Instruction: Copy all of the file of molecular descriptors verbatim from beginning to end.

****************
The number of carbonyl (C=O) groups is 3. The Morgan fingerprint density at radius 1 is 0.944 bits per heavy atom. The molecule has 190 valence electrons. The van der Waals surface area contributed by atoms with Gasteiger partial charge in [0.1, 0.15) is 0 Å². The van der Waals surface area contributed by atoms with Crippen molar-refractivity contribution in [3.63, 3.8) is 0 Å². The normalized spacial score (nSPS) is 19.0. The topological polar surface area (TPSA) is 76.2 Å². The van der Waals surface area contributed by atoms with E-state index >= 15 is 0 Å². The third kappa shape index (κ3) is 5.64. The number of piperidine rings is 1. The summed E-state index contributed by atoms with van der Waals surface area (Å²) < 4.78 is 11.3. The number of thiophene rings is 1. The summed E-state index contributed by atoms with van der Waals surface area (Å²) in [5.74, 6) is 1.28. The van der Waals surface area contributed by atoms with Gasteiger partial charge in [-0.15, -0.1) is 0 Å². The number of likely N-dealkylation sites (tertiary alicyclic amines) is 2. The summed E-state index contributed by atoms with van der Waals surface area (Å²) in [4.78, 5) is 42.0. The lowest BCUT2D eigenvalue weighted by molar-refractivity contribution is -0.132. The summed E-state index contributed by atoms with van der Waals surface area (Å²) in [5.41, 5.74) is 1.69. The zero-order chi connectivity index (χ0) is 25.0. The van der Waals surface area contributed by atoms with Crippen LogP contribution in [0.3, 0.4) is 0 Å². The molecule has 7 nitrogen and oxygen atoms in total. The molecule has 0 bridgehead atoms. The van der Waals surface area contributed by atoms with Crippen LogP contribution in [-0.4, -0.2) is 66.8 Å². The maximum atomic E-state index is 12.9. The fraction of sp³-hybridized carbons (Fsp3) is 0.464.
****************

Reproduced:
The number of carbonyl (C=O) groups is 3. The Morgan fingerprint density at radius 1 is 0.944 bits per heavy atom. The molecule has 190 valence electrons. The van der Waals surface area contributed by atoms with Gasteiger partial charge in [0.1, 0.15) is 0 Å². The van der Waals surface area contributed by atoms with Crippen molar-refractivity contribution in [3.63, 3.8) is 0 Å². The normalized spacial score (nSPS) is 19.0. The topological polar surface area (TPSA) is 76.2 Å². The van der Waals surface area contributed by atoms with E-state index >= 15 is 0 Å². The third kappa shape index (κ3) is 5.64. The number of piperidine rings is 1. The summed E-state index contributed by atoms with van der Waals surface area (Å²) < 4.78 is 11.3. The number of thiophene rings is 1. The summed E-state index contributed by atoms with van der Waals surface area (Å²) in [5.74, 6) is 1.28. The van der Waals surface area contributed by atoms with Gasteiger partial charge in [-0.15, -0.1) is 0 Å². The number of likely N-dealkylation sites (tertiary alicyclic amines) is 2. The summed E-state index contributed by atoms with van der Waals surface area (Å²) in [4.78, 5) is 42.0. The lowest BCUT2D eigenvalue weighted by molar-refractivity contribution is -0.132. The summed E-state index contributed by atoms with van der Waals surface area (Å²) in [5.41, 5.74) is 1.69. The zero-order chi connectivity index (χ0) is 25.0. The van der Waals surface area contributed by atoms with Crippen LogP contribution in [0.3, 0.4) is 0 Å². The molecule has 7 nitrogen and oxygen atoms in total. The molecule has 0 bridgehead atoms. The van der Waals surface area contributed by atoms with Crippen LogP contribution in [-0.4, -0.2) is 66.8 Å². The maximum atomic E-state index is 12.9. The fraction of sp³-hybridized carbons (Fsp3) is 0.464.